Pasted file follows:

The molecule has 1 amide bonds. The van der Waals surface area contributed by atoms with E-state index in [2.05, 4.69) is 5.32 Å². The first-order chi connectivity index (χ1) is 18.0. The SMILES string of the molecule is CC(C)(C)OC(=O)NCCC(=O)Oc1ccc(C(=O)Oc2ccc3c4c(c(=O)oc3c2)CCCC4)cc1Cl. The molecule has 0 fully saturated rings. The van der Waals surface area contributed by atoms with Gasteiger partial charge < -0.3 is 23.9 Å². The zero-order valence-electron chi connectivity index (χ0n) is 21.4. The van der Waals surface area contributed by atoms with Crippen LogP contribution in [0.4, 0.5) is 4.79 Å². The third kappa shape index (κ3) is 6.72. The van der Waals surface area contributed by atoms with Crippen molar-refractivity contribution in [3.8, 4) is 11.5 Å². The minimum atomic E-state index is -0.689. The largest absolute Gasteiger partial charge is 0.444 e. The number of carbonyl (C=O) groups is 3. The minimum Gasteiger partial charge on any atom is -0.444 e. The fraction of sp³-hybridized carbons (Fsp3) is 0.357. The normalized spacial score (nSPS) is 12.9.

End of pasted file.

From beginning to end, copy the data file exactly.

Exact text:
The molecule has 1 amide bonds. The van der Waals surface area contributed by atoms with E-state index in [2.05, 4.69) is 5.32 Å². The first-order chi connectivity index (χ1) is 18.0. The SMILES string of the molecule is CC(C)(C)OC(=O)NCCC(=O)Oc1ccc(C(=O)Oc2ccc3c4c(c(=O)oc3c2)CCCC4)cc1Cl. The molecule has 0 fully saturated rings. The van der Waals surface area contributed by atoms with Gasteiger partial charge < -0.3 is 23.9 Å². The zero-order valence-electron chi connectivity index (χ0n) is 21.4. The van der Waals surface area contributed by atoms with Crippen LogP contribution in [0.4, 0.5) is 4.79 Å². The third kappa shape index (κ3) is 6.72. The van der Waals surface area contributed by atoms with Crippen molar-refractivity contribution in [3.8, 4) is 11.5 Å². The minimum atomic E-state index is -0.689. The largest absolute Gasteiger partial charge is 0.444 e. The number of carbonyl (C=O) groups is 3. The minimum Gasteiger partial charge on any atom is -0.444 e. The fraction of sp³-hybridized carbons (Fsp3) is 0.357. The normalized spacial score (nSPS) is 12.9.